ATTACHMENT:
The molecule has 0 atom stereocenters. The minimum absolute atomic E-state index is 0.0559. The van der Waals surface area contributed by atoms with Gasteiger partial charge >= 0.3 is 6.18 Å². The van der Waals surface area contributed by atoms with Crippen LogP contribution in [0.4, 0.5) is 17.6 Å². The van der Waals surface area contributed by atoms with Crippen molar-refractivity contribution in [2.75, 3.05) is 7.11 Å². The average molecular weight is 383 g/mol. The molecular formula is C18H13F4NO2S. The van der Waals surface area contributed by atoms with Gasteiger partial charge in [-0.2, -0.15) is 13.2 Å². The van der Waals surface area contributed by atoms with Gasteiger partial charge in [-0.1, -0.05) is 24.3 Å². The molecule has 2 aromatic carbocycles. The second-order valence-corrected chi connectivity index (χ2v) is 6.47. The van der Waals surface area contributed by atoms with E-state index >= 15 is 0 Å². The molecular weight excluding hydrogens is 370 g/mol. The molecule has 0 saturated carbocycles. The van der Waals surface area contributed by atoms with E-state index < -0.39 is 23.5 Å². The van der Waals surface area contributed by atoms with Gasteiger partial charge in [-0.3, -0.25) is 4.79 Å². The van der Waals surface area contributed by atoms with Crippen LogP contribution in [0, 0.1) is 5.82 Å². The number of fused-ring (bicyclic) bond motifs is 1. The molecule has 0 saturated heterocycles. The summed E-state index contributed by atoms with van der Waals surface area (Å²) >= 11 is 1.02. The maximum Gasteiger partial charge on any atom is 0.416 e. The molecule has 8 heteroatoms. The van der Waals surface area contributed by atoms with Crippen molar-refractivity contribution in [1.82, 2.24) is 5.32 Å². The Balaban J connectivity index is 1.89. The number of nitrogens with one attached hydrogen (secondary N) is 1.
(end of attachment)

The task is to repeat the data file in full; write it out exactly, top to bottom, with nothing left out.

The molecule has 0 atom stereocenters. The minimum absolute atomic E-state index is 0.0559. The van der Waals surface area contributed by atoms with Gasteiger partial charge >= 0.3 is 6.18 Å². The van der Waals surface area contributed by atoms with Crippen LogP contribution in [0.4, 0.5) is 17.6 Å². The van der Waals surface area contributed by atoms with Crippen molar-refractivity contribution in [2.75, 3.05) is 7.11 Å². The average molecular weight is 383 g/mol. The molecular formula is C18H13F4NO2S. The van der Waals surface area contributed by atoms with Gasteiger partial charge in [-0.2, -0.15) is 13.2 Å². The van der Waals surface area contributed by atoms with Gasteiger partial charge in [-0.1, -0.05) is 24.3 Å². The molecule has 2 aromatic carbocycles. The second-order valence-corrected chi connectivity index (χ2v) is 6.47. The van der Waals surface area contributed by atoms with E-state index >= 15 is 0 Å². The molecular weight excluding hydrogens is 370 g/mol. The molecule has 0 saturated carbocycles. The van der Waals surface area contributed by atoms with E-state index < -0.39 is 23.5 Å². The van der Waals surface area contributed by atoms with Gasteiger partial charge in [-0.3, -0.25) is 4.79 Å². The van der Waals surface area contributed by atoms with Crippen LogP contribution in [0, 0.1) is 5.82 Å². The number of fused-ring (bicyclic) bond motifs is 1. The molecule has 0 saturated heterocycles. The summed E-state index contributed by atoms with van der Waals surface area (Å²) >= 11 is 1.02. The maximum Gasteiger partial charge on any atom is 0.416 e. The molecule has 8 heteroatoms. The van der Waals surface area contributed by atoms with Crippen molar-refractivity contribution in [1.82, 2.24) is 5.32 Å². The Balaban J connectivity index is 1.89. The number of nitrogens with one attached hydrogen (secondary N) is 1.